Tis the season to slow down. Winter is officially on the horizon later this month. Though the holidays tend to inspire frenzy, there are plenty of cues to slow down. Colder weather, shorter days, even holiday meals tend to keep us seated for longer than the usual dinner.
I want to give thanks to this slower season and it's nutrient-dense foods that have a longer shelf life. Spring and summer are so appreciated in my book for their copious bounty. I tend to go crazy though at the farmer's market, grocery store or even in my garden with collecting all the available fresh foods. Then my fridge is full and everything must be used up before the big wilt goes down. Quick salads, pestos and grilling are the cooking modes for the sunny seasons. Now a days heartier greens, squashes, sweet potatoes, broths and dried beans have become staples of my diet. Roasting, simmering and baking take more time, tis the season, slow it down. These slow foods and cooking practices can inspire your body and mind to take some time to achieve a more restorative mode. Offering your body such a practice can benefit you now and in the long term. So many modern, prevalent maladies and bad habits are due to hormone imbalances. Which are a result of chronic use by our body of stress hormones. Enjoying some slow food can offer you the time to calm down and rebalance.
Today I honor the slow season. I just finished making a batch of nourishing yellow split pea soup. Most of the ingredients have been here at my home for quite some time. So lucky for me my hunger can be satisfied, as well as my husband's, quite a few times with out me having to leave the house.
To start, I looked around, thought about my hunger, which is pretty constant these days eating for two and I started to imagine the puurfect soup for the afternoon. (Thank goodness for toast, which often holds me over until the next real meal). I had to start with the turkey broth I made on Thanksgiving afternoon after our feast. Most of it went into the freezer but the quantity used today was stowed in the fridge in a nice tight jar just waiting for the right soup. The delicata squash that made an appearance in the soup has been in my veggie bowl for weeks. Delicata squashes have a nice dose of Vitamins A & C as well as polysaccharide & antioxidant power that offers the body a nice dose of fiber and immune defense. One of the many glories of winter squashes is that the longer they sit around the sweeter many of them get. So let the neat shapes & colors of winter squashes inspire you to let them leap into your basket for a ride home, for a spontaneous addition to a meal. I made a split pea dish a couple weeks back so I had about a cup and half left over, so I soaked them in some water while I looked around to see what else could go in this soup. Yellow split peas are packed full of both protein, carbohydrates and fiber. They also offer a fair amount of folate & thiamin, which helps your body convert those carbohydrates to some useful fuel. I figured that the turkey broth will offer a lot of flavor, split peas have the bulk of macronutrients and with the sweetness and vitamin profile of the delicata squash I really only needed a green. Luckily, I have a plethora of kale both inside and outside my house today. So I settled with 4 main, nutrient-dense ingredients and added the base of onions and garlic along with some warming spices to make this delicious slow food soup.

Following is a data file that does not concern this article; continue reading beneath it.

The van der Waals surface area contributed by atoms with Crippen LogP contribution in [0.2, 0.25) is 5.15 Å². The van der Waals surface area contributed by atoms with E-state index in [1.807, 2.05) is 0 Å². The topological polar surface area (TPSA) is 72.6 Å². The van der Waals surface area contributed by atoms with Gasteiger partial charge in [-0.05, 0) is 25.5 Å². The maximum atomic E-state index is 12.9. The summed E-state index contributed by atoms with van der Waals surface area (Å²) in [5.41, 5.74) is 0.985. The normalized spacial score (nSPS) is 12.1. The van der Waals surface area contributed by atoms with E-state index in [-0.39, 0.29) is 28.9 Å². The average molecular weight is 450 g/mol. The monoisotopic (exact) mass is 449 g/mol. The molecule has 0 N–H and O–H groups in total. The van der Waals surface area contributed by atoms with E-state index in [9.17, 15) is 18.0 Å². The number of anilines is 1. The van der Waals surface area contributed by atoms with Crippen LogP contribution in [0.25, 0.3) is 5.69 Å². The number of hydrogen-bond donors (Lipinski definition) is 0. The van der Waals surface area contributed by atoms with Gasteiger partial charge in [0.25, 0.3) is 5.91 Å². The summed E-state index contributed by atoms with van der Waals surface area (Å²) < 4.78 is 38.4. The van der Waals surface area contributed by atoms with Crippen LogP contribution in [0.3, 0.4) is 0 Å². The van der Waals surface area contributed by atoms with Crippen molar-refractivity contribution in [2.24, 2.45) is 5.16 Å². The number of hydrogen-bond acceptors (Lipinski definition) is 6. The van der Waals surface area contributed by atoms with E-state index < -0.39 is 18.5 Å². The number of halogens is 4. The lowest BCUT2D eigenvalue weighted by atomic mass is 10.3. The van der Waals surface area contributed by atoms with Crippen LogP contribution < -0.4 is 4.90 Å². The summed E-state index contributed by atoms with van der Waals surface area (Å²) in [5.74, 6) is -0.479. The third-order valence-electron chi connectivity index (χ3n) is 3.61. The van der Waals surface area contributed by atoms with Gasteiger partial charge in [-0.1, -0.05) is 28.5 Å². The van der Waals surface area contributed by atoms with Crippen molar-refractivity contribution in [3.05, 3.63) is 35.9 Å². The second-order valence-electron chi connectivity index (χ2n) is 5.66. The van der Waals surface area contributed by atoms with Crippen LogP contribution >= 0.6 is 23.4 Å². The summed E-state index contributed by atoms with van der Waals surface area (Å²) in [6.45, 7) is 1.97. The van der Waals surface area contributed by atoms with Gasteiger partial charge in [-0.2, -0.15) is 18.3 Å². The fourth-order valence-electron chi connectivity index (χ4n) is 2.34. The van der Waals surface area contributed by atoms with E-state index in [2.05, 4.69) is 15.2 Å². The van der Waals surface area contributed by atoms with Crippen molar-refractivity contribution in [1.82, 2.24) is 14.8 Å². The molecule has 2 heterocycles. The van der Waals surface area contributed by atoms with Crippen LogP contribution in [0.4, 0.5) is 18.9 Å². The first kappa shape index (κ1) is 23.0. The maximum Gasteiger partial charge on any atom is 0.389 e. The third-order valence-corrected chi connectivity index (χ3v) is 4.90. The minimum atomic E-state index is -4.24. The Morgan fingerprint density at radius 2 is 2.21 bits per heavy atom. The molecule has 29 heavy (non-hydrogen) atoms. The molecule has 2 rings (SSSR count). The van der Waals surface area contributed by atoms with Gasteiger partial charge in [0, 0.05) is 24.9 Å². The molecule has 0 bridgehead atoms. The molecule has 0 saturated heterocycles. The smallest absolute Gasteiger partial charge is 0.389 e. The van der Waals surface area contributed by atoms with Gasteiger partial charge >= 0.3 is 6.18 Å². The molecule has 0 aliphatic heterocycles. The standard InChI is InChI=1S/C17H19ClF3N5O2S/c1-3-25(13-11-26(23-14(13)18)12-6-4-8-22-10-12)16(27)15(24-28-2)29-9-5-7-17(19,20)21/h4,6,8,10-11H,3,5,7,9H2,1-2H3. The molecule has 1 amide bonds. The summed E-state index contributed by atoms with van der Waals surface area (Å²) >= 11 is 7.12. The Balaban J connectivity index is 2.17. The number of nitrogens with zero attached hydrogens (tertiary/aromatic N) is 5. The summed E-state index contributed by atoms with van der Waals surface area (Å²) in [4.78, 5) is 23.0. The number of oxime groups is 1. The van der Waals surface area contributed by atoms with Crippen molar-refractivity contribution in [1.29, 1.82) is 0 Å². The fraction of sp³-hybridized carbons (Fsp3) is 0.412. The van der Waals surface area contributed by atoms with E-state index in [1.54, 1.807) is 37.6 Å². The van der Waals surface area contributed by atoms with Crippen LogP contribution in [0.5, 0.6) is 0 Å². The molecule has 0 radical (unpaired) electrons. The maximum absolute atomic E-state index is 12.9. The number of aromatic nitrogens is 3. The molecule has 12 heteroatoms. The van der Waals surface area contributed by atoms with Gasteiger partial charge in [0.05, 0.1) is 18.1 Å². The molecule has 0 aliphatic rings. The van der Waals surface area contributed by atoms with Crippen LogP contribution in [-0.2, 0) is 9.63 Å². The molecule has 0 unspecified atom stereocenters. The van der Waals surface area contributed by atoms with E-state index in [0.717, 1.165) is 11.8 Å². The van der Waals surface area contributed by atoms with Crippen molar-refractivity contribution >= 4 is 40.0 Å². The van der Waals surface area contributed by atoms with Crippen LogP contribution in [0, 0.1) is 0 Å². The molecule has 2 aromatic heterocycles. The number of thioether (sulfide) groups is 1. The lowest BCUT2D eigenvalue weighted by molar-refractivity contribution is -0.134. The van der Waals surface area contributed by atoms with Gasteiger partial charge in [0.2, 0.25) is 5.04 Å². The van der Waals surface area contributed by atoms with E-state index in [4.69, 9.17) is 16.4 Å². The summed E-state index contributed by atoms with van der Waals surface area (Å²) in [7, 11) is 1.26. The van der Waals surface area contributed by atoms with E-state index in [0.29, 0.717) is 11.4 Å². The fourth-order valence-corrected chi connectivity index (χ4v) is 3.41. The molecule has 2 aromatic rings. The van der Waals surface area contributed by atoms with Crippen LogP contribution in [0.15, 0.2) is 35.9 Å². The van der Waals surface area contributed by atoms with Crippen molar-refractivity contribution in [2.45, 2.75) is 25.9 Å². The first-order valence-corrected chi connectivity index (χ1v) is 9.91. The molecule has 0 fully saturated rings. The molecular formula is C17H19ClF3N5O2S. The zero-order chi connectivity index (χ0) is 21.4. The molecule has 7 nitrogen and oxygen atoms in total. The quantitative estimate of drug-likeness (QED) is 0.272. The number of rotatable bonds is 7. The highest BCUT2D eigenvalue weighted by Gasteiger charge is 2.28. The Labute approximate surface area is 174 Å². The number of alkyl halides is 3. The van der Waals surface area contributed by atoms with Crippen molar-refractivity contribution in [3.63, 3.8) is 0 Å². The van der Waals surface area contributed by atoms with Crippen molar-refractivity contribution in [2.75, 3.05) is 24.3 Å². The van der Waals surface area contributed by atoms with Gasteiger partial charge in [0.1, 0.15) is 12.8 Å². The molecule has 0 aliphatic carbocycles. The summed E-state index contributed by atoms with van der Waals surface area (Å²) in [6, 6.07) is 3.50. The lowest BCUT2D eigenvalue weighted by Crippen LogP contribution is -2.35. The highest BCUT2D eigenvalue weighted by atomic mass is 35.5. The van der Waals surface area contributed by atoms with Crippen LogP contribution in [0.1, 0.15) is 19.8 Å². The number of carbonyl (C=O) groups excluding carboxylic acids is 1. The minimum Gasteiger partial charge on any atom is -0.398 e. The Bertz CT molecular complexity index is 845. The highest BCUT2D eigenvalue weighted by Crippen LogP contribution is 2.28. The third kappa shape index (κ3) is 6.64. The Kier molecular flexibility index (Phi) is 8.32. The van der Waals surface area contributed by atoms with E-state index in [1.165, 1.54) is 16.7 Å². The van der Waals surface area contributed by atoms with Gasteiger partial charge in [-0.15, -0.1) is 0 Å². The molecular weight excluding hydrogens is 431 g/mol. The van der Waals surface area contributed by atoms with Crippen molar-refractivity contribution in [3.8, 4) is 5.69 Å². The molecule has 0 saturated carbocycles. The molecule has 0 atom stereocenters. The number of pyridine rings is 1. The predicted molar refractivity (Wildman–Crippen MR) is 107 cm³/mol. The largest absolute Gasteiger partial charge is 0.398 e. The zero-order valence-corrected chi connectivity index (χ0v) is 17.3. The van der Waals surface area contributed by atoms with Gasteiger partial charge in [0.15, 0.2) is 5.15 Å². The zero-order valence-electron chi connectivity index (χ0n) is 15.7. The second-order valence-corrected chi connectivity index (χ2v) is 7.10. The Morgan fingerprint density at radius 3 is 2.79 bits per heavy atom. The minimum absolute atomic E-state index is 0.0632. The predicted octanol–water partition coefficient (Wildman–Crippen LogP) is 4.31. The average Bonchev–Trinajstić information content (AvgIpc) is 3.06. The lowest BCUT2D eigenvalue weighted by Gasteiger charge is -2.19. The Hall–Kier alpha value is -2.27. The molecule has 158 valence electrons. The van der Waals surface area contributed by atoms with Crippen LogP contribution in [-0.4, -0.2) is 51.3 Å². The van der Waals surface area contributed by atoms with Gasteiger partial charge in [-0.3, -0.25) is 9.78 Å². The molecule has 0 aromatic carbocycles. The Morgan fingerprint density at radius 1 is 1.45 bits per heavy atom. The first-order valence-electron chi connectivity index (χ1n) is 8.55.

Here is this afternoon's recipe:
1 medium onion, chopped
5 cloves garlic, minced
1 t turmeric
1 t cumin
½ t marjoram
1 t sea salt
1 delicata squash, de-seeded, peeled & cubed
1 ½ cups yellow split peas (soaked for at least a ½ hour)
6 cups turkey broth (you can use any combination of broth & water to meet this portion)
1 bunch of kale, chopped up fine
Heat a soup pot on medium with ghee & add chopped onions. Cook the onions for 5 minutes (meanwhile prepare delicata squash), then add the garlic & spices. Stir frequently for 2-3 minutes, add the squash. Mix well to coat the squash with spices. Drain & rinse the split peas, once they are clean add them to the pot followed by the turkey broth. Turn the heat up to high and bring the soup to a boil. Once it has reached a boil let it roll for a couple of minutes, skim any foam that is floating on the top and discard. After about 5 minutes turn the heat down to a simmer and cover, stirring occasionally for about 2 hours. Add chopped kale to soup just before serving, stir it in & cover. Turn heat off and let stand for 5 minutes.